R v Geick, 2022 ABQB 92

This is a summary of the reasons for the decision on a mistrial application that Defence counsel had submitted only days before the court would begin hearing sentencing submissions regarding the accused’s conviction of killing, maiming or injuring two dogs contrary to section 445.1(1)(a) of the criminal code. The two dogs, Tyler and Sophie, belonged to the accused’s former common law partner.

Trial details can be found here.

The Defence argued for a mistrial on the basis that there was insufficient access to the Crown’s expert witnesses prior to trial and that one of them was not impartial.

At trial, the Crown called two expert witnesses. The defence had conceded that their evidence was admissible under the two-step test in White Burgess Langill Inman v Abbott and Haliburton Co. The judge qualified both as expert witnesses: both in veterinary medicine, and one in veterinary forensics.

The judge noted that the evidence of the two experts were key pieces. Both contributed their opinion of what happened to the two dogs, including what caused their deaths but more explicitly that Tyler had died from blunt force trauma to his abdominal area which had caused bruising that could be seen in x-rays.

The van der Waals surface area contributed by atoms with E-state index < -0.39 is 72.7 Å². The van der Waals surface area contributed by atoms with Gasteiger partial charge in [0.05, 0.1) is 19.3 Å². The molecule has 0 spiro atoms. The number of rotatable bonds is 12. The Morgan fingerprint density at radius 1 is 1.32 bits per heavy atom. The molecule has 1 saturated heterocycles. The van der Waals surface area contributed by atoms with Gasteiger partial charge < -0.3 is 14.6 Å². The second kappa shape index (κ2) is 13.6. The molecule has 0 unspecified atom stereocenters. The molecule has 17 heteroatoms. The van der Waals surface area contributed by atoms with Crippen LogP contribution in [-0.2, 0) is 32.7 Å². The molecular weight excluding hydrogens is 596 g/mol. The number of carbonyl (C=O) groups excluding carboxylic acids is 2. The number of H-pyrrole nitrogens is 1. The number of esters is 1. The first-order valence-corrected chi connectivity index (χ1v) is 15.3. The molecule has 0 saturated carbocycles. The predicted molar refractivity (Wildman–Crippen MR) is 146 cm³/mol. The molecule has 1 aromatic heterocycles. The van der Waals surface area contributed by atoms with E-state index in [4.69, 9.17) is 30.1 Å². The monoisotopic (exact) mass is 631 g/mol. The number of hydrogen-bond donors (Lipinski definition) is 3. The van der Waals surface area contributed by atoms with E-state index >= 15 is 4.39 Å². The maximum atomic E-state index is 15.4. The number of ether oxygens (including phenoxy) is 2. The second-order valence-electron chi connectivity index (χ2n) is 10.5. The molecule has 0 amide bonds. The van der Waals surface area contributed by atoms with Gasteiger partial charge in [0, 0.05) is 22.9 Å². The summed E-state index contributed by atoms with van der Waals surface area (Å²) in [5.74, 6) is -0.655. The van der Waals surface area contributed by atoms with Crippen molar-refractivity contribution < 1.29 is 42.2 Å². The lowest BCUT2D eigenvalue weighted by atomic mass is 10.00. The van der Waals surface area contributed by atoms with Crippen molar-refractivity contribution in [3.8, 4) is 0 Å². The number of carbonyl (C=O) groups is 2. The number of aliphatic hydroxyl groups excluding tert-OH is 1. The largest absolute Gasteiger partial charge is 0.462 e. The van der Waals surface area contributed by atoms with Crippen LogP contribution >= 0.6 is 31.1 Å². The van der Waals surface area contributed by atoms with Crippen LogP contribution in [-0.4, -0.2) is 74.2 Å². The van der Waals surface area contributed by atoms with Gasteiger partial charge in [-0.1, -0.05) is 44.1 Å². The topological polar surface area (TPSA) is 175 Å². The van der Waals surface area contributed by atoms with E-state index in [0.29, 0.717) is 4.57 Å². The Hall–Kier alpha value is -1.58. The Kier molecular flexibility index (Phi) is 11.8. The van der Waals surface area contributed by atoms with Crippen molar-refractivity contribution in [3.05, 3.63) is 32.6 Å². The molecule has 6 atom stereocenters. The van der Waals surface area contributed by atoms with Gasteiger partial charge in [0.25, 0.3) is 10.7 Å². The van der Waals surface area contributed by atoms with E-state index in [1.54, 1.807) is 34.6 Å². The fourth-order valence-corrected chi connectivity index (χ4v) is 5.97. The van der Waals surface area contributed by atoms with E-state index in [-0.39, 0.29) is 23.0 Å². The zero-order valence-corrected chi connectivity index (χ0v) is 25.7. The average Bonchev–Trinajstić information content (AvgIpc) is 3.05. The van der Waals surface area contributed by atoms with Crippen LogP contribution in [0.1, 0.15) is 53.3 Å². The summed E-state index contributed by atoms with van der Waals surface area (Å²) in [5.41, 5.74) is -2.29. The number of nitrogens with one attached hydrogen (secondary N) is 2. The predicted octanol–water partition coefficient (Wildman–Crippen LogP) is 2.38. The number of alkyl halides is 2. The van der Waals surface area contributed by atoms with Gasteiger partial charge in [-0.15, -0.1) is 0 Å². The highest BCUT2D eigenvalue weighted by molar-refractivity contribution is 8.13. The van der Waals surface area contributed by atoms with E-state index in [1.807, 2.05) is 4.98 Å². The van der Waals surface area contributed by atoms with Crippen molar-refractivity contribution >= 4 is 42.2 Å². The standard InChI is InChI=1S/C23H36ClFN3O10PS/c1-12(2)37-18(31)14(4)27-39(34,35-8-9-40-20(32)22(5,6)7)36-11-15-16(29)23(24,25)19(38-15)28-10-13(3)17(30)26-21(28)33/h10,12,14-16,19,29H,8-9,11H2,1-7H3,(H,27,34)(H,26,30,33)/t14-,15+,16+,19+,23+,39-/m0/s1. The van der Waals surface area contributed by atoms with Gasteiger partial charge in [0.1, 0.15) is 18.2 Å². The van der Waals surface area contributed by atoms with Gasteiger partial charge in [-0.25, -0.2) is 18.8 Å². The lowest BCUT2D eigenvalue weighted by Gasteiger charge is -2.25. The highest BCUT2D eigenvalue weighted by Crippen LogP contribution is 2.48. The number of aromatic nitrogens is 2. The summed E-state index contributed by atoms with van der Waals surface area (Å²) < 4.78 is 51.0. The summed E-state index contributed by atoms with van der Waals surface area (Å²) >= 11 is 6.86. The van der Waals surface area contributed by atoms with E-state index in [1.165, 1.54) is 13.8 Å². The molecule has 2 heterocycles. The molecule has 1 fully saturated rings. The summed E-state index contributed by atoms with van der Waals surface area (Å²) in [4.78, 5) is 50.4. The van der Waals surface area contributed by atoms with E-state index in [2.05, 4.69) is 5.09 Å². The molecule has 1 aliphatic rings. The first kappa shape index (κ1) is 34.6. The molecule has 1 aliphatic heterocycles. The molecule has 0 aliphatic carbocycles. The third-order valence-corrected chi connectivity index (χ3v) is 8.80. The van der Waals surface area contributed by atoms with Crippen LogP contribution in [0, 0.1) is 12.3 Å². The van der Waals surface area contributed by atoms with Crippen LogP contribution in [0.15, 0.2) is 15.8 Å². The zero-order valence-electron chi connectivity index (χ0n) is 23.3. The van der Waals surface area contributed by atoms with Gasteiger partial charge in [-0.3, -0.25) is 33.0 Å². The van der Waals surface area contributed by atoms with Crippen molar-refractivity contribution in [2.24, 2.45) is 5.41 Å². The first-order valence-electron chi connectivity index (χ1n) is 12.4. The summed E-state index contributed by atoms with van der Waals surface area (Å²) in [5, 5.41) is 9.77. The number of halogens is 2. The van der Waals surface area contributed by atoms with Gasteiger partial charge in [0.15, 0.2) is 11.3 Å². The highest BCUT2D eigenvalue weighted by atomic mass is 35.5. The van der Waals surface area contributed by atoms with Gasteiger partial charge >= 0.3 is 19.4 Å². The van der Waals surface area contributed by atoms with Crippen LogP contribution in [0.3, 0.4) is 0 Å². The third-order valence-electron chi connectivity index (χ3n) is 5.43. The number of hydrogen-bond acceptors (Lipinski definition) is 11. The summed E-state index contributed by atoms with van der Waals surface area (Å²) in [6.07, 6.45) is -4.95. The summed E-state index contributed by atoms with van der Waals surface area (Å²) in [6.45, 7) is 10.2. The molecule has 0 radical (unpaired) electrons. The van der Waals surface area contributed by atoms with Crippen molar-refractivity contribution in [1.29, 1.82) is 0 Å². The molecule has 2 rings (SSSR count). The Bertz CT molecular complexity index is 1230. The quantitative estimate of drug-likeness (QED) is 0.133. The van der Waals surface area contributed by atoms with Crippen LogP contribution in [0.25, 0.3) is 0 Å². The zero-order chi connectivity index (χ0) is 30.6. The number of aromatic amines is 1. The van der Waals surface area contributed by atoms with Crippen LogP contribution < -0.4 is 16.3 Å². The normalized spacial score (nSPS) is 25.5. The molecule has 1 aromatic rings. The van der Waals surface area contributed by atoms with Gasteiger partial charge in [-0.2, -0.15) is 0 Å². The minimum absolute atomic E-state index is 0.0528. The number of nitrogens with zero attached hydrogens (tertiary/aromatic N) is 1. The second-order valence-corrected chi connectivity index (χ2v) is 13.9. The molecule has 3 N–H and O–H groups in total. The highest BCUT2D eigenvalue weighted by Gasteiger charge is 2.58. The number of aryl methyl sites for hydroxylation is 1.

The defence argued that the lack of access to the expert witnesses impaired their ability to make full answer and defense (citing R v T(LA)). Specifically, the defence stated that there was inconsistency between one of the expert witnesses and one of the other witnesses. Had this been known about in advance, they would have cross-examined on that point. Defence counsel also argued that one of the expert witnesses was not impartial because they had previously seen emails from the accused’s former partner accusing him of killing the dogs.

The judge, citing R v Anderson, noted that a mistrial should only be granted in the clearest of cases. It was also noted that they found the other witness not credible about the dogs injuries and the expert witness credible on that point. This discrepancy had been addressed at trial. The judge found that a mistrial was not warranted based on this argument.

Further, the judge noted that both experts understood that they were to give fair, objective, and nonpartisan evidence and that the witness gave evidence about what the cause of death was: not who caused the death. The judge also found this was an insufficient reason for a mistrial.

The application for mistrial was dismissed.